BRIT HUME: The only thing I can think of is that he believes that Hagel is a kind of maverick, would not drink the kool-aid as the White House may see it on Pentagon, military spending and so on. That he would be a counterforce over there and not an advocate for the armed forces in a way that even Leon Panetta has become.
You know, the warnings that we're hearing, for example, about the affect of the sequester, so-called, on the Pentagon, the dire warnings, have come from Panetta, not from the White House you'll notice. The President isn't going around warning about that, Leon Panetta is.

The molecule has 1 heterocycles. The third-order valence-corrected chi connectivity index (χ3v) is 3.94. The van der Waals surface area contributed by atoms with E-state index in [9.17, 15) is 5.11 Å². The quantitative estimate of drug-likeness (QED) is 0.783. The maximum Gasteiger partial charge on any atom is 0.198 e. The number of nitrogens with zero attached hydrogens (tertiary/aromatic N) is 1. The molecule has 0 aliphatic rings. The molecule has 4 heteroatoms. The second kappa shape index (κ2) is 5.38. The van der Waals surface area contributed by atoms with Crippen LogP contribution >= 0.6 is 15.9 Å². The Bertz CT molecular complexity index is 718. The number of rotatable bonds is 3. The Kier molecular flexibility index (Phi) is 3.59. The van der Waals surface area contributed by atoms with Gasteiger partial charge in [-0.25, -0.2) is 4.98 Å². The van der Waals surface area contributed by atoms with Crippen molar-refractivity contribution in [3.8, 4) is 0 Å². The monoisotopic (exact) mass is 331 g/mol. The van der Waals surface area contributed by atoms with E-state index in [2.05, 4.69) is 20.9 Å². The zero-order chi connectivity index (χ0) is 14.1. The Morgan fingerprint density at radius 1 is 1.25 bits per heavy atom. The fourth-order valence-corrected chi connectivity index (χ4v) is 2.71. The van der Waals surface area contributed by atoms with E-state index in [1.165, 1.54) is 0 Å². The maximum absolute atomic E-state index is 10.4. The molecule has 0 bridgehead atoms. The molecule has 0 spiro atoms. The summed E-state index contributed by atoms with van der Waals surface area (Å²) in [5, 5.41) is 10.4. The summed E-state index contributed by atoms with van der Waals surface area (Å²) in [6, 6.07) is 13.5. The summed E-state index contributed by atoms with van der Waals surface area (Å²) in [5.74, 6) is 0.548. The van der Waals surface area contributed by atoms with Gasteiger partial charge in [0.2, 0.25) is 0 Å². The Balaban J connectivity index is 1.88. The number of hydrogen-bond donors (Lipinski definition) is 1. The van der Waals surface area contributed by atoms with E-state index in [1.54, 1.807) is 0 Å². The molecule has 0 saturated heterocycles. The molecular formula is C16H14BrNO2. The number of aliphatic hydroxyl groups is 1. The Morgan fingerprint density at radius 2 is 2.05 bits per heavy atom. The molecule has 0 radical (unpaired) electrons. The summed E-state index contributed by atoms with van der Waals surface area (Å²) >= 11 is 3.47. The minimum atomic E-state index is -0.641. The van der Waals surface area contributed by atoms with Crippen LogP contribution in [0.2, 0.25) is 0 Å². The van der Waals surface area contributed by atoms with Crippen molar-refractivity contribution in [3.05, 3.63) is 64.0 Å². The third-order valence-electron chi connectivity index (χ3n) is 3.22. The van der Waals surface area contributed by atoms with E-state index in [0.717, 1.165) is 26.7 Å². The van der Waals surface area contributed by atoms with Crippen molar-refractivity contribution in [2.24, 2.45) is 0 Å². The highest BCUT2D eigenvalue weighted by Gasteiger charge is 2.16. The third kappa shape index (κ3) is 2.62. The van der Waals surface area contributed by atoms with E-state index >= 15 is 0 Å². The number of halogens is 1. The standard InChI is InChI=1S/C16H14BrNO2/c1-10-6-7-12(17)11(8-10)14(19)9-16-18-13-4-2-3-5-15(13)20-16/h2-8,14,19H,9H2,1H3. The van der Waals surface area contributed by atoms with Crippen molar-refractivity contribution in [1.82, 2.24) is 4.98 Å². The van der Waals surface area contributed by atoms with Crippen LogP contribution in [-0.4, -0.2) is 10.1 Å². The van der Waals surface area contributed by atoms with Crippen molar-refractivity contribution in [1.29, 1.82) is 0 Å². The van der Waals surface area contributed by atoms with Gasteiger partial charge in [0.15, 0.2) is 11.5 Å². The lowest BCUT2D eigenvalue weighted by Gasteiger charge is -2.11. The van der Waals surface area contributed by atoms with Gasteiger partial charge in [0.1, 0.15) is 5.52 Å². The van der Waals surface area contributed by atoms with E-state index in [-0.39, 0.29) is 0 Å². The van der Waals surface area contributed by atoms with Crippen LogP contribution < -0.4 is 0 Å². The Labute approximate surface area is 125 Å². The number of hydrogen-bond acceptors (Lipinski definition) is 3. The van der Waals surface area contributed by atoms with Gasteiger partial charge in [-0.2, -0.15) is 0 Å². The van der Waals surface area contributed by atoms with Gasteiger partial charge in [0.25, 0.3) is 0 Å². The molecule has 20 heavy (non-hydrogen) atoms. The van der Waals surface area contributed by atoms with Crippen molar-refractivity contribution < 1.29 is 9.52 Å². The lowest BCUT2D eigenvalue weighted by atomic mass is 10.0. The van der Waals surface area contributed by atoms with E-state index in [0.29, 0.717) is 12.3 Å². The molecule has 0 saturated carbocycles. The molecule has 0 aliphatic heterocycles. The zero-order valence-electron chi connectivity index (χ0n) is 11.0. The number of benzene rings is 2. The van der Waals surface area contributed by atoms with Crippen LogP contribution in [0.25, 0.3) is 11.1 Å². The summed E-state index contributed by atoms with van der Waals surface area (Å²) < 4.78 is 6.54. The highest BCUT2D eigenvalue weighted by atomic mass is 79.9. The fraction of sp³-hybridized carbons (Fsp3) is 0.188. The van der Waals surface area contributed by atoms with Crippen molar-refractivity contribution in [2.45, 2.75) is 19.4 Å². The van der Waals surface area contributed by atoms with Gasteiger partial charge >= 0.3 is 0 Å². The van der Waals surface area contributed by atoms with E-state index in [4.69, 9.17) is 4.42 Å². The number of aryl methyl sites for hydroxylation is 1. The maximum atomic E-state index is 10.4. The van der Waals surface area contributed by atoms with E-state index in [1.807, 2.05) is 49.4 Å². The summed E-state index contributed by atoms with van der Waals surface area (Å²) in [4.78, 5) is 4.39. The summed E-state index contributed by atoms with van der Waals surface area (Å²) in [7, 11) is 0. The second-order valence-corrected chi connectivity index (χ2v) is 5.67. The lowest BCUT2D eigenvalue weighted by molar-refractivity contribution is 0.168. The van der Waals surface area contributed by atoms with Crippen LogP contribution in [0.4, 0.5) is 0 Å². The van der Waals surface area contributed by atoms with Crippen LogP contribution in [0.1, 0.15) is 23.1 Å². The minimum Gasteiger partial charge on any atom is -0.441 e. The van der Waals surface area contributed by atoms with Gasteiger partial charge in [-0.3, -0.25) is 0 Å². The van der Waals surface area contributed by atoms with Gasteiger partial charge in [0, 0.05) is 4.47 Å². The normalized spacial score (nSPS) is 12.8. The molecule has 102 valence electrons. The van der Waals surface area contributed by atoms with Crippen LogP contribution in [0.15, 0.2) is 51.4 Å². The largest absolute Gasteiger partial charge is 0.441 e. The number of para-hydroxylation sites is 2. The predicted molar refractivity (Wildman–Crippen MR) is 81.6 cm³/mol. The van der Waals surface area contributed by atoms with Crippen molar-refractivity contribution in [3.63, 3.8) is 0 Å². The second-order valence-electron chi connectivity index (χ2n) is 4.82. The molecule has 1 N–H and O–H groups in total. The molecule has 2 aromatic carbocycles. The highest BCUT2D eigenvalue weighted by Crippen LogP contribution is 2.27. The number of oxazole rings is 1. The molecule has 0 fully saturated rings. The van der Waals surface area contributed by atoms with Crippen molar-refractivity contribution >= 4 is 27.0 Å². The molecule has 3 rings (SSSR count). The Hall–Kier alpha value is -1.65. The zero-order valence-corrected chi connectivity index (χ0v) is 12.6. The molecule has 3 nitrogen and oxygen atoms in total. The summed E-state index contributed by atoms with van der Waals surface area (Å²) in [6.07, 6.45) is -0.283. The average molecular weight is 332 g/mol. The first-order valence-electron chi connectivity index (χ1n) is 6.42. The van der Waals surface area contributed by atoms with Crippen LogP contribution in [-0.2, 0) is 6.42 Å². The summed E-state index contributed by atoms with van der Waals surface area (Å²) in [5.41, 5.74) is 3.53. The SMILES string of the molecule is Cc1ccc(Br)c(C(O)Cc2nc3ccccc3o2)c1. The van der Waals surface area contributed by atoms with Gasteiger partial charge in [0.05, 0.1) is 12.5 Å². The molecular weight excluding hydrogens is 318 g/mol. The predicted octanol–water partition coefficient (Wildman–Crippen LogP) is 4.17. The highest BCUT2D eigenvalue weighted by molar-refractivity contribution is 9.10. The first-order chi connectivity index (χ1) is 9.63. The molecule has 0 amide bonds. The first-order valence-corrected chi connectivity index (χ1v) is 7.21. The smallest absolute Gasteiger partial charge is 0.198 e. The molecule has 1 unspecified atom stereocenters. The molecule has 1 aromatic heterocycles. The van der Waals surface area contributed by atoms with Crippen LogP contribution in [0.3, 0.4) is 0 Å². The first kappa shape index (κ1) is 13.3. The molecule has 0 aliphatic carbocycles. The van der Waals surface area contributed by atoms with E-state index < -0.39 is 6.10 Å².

So, I think that that's the reason because otherwise, it is it a very peculiar choice. [A] highly controversial guy, really not a particularly distinguished record in the Senate, or really anywhere else. And I'm not suggesting that he didn't fight valiantly when he was himself a soldier, I'm not suggesting that. But he's an odd guy, there is this tinge of suspicion about his views on Israel, which politically is very dangerous and problematic.